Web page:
The other places of interest on our list were the Uffizi Gallery and the Accademia, where the statue of David resides, the Palazzo Vecchio and the wonderful old Ponte Vecchio across the Arno River. Late in the afternoon we took a walk up the hill on Piazzale Michaelangelo, ignoring the multitude of souvenir stands with David aprons and boxer shorts, to find great views of the city, particularly at sunset.
At the Uffizi we paid extra to jump the queue and it was worth it, as it is a very popular place. We hired an audio guide, which helped explain the various paintings from medieval times up to the eighteenth century by luminaries such as Michaelangelo, da Vinci and Caravaggio. Some paintings mentioned were away being restored and the Raphael room was not available for viewing, but on the whole it was wonderful.
The Ponte Vecchio is a fascinating structure, with small shops hanging out precariously over the sides. The majority of the shops sell gold and silver jewellery, although art and souvenirs can also be found. This was one of the most crowded areas in all Florence. I managed to get a great view of it from a window at the Uffizi.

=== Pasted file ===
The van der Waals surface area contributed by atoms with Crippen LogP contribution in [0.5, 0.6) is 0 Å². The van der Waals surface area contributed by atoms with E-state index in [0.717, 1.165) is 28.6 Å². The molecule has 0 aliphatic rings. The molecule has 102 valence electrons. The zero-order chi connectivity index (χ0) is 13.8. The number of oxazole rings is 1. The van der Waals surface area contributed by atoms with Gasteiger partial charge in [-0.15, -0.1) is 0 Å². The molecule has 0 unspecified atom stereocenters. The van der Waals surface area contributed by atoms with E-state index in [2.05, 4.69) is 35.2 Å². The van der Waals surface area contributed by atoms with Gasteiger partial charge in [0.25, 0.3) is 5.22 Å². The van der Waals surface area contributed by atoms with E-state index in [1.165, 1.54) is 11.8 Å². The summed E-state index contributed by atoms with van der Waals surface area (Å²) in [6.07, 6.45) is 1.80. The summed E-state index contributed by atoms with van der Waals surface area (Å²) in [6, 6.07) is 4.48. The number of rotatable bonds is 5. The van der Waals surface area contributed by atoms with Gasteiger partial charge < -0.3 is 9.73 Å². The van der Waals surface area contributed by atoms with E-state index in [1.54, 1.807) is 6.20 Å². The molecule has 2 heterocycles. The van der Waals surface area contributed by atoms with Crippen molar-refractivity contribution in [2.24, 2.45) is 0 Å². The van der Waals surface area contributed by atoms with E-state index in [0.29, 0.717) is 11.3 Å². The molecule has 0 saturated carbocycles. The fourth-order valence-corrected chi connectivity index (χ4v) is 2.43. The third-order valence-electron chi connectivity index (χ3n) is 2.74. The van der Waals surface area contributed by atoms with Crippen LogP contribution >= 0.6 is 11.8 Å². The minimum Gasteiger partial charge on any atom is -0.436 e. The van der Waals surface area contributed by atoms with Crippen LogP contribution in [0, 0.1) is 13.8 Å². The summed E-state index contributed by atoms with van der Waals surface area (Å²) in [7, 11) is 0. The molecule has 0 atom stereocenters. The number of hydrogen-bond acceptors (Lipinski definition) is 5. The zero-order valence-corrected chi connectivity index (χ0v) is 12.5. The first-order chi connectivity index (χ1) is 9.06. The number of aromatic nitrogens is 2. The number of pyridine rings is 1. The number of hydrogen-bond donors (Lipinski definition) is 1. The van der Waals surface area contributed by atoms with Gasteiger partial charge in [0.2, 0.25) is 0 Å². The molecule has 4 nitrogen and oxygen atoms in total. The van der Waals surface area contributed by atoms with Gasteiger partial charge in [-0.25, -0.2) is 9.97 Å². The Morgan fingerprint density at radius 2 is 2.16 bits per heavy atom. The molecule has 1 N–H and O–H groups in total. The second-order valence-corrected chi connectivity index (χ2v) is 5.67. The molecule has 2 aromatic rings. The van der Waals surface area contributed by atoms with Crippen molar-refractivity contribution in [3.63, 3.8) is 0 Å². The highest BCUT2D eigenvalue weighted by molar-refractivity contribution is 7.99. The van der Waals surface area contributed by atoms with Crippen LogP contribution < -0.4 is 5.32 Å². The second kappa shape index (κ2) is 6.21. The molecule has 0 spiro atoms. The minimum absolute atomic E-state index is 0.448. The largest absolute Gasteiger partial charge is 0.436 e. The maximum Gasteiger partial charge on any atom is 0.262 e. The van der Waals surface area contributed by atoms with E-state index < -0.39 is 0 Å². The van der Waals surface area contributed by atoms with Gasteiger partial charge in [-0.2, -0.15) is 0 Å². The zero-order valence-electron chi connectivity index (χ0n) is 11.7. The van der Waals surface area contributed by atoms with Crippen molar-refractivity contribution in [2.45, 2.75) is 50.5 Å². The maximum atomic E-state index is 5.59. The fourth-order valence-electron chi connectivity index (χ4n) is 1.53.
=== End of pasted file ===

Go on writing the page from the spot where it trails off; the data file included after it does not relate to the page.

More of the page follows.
On the top level of the buildings that span the bridge is a secret passage that enabled the Medici family rulers to access the Palazzo Vecchio (Town Hall) from their unusually plain palace (Palazzo Pitti) on the other side of the Arno, without having to mingle with the riffraff. Successive owners of the Pitti Palace amassed paintings, porcelain, jewellery and luxurious possessions, which are now on display in the palazzo – now the largest museum complex in Florence. At the rear of the palazzo is a large formal park and gardens, known as the Boboli Gardens. If you intend to explore the museum and gardens allow plenty of time and don’t turn up an hour before closing like we did, expecting to get in – they won’t admit you!